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Hawaii, 42 other states reach settlements with hundreds of mortgage loan originators

Financial regulatory agencies across the country reached settlements with hundreds of mortgage loan originators, including 15 with Hawaii licenses, who deceptively claimed to have completed education requirements under state and federal law.

The state Department of Commerce and Consumer Affairs’ Division of Financial Institution, in a news release today, said it joined 42 other states to reach settlements with a total of 441 mortgage loan originators nationwide who said they completed the requirements.

“The DFI takes these violations seriously as these education requirements provide important information about Hawaii’s mortgage laws,” said Financial Institutions Commissioner Iris Ikeda in a statement. “We want to assure consumers who used these mortgage loan originators that their mortgages are valid and in force, as the violations did not affect the integrity of the mortgages.”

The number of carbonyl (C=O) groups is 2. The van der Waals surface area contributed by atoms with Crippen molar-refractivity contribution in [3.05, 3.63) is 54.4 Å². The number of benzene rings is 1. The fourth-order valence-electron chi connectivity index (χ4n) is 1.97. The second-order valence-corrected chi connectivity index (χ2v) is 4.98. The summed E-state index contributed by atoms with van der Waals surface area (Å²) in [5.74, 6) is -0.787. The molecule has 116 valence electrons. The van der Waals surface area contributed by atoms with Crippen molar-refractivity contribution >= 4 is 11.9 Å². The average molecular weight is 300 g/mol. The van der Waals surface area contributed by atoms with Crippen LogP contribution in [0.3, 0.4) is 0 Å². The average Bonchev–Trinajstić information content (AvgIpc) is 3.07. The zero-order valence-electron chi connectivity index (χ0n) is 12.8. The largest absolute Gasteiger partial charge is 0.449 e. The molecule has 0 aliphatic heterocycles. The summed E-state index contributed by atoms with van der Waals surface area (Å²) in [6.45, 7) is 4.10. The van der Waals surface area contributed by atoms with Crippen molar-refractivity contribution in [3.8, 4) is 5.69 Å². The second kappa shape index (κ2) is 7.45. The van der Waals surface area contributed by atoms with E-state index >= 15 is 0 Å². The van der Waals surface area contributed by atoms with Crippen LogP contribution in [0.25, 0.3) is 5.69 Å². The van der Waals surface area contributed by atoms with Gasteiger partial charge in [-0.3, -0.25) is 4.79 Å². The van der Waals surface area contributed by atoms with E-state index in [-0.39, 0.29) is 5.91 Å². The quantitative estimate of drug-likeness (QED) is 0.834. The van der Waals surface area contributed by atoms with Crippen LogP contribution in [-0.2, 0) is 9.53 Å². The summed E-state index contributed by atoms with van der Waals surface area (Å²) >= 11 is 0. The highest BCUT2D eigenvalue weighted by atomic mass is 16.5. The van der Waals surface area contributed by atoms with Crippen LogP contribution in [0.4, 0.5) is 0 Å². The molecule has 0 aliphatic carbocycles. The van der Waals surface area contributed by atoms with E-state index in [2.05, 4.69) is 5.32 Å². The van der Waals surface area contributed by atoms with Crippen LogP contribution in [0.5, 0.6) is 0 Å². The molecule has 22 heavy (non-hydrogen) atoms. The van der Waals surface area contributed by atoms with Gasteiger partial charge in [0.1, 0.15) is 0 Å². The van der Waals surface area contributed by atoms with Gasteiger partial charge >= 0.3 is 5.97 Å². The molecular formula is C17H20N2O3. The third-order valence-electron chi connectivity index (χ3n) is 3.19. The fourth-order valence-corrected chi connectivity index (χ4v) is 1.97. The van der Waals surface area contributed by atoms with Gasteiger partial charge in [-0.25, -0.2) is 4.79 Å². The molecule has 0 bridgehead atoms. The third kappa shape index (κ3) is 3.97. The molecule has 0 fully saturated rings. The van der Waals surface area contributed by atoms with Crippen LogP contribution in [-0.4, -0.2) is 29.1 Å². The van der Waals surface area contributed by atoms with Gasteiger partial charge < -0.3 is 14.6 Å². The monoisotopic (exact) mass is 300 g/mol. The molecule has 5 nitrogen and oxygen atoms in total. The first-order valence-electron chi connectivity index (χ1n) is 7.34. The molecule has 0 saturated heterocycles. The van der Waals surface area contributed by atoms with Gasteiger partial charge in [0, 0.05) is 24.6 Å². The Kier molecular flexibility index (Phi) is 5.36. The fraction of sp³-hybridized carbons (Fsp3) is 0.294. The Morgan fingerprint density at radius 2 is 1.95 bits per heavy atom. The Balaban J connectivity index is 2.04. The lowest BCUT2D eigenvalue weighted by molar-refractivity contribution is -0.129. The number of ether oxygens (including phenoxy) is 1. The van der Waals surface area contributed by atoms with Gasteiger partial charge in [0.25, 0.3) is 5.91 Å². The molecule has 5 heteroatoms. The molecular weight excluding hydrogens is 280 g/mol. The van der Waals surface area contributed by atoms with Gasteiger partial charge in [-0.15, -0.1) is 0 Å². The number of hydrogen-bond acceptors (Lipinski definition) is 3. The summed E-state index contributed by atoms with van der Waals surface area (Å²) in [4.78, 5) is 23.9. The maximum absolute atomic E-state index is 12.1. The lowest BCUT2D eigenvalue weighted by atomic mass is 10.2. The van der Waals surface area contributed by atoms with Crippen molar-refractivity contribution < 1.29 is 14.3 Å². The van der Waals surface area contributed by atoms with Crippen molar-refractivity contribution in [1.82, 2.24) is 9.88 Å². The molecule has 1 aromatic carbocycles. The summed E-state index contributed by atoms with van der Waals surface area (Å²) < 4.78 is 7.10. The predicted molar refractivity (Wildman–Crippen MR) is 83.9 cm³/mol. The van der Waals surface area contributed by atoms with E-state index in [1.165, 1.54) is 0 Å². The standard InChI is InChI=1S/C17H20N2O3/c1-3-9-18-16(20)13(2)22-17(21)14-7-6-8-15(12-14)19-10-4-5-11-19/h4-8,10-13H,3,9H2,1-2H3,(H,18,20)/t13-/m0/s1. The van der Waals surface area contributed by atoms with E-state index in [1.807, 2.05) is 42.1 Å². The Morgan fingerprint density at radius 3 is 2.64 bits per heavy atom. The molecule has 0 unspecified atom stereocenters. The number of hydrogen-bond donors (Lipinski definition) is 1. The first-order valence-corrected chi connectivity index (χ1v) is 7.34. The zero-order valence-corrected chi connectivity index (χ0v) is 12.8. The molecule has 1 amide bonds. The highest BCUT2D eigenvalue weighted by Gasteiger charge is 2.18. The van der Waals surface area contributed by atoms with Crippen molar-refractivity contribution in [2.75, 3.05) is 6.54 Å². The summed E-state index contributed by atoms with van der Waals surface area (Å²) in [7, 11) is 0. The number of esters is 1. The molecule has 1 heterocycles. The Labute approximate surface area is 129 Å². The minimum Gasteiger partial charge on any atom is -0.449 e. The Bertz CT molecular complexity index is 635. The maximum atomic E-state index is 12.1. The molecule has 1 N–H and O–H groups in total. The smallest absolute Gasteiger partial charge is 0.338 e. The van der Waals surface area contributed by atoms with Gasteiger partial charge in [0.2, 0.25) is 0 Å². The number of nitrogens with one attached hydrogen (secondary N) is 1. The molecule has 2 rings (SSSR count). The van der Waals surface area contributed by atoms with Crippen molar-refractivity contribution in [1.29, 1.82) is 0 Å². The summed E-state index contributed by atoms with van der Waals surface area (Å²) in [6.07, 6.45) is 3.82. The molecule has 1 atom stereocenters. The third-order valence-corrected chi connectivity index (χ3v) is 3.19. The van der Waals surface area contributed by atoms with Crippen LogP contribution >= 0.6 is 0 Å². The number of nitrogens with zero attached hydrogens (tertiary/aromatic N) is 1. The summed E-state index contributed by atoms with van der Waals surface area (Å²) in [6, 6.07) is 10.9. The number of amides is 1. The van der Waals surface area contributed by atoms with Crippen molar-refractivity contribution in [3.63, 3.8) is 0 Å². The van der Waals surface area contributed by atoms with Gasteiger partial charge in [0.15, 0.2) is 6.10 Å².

U.S. Congress enacted the Secure and Fair Enforcement for Mortgage Licensing Act, also known as the SAFE Act, to improve consumer protection and reduce fraud through the minimum standards for licensing and registration of state-licensed mortgage loan originators. It requires originators to have a least 20 hours of pre-licensing education and eight annual hours of continuing education.

Through the settlements, the loan originators agreed to surrender their licenses for three months, pay a fine of $1,000 for each state in which they hold a license and take continuing education beyond SAFE Act requirements.

The irregular education activity was discovered through an authentication tool called BioSig-ID, which is used to monitor the online courses approved under the SAFE Act.

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